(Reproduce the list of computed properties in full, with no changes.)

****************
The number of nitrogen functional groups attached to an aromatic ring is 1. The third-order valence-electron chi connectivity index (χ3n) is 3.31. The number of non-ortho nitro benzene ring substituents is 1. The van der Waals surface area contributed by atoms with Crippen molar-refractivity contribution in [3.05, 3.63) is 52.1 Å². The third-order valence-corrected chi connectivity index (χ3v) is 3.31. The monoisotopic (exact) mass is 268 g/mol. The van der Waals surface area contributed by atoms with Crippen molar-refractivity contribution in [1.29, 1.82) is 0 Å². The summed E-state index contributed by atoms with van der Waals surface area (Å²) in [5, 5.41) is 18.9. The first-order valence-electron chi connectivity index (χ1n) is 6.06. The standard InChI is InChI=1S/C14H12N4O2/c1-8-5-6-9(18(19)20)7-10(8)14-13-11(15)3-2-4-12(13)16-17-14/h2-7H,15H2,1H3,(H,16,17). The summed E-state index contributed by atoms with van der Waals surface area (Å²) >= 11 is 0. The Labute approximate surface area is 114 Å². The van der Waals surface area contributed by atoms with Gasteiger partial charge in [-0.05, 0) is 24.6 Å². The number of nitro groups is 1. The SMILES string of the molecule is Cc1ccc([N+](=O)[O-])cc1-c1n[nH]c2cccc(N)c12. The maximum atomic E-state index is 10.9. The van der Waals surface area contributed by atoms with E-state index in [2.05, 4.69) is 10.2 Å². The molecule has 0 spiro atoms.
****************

The number of nitrogen functional groups attached to an aromatic ring is 1. The third-order valence-electron chi connectivity index (χ3n) is 3.31. The number of non-ortho nitro benzene ring substituents is 1. The van der Waals surface area contributed by atoms with Crippen molar-refractivity contribution in [3.05, 3.63) is 52.1 Å². The third-order valence-corrected chi connectivity index (χ3v) is 3.31. The monoisotopic (exact) mass is 268 g/mol. The van der Waals surface area contributed by atoms with Crippen molar-refractivity contribution in [1.29, 1.82) is 0 Å². The summed E-state index contributed by atoms with van der Waals surface area (Å²) in [5, 5.41) is 18.9. The first-order valence-electron chi connectivity index (χ1n) is 6.06. The standard InChI is InChI=1S/C14H12N4O2/c1-8-5-6-9(18(19)20)7-10(8)14-13-11(15)3-2-4-12(13)16-17-14/h2-7H,15H2,1H3,(H,16,17). The summed E-state index contributed by atoms with van der Waals surface area (Å²) >= 11 is 0. The Labute approximate surface area is 114 Å². The van der Waals surface area contributed by atoms with Gasteiger partial charge in [-0.05, 0) is 24.6 Å². The number of nitro groups is 1. The SMILES string of the molecule is Cc1ccc([N+](=O)[O-])cc1-c1n[nH]c2cccc(N)c12. The maximum atomic E-state index is 10.9. The van der Waals surface area contributed by atoms with E-state index in [2.05, 4.69) is 10.2 Å². The molecule has 0 spiro atoms.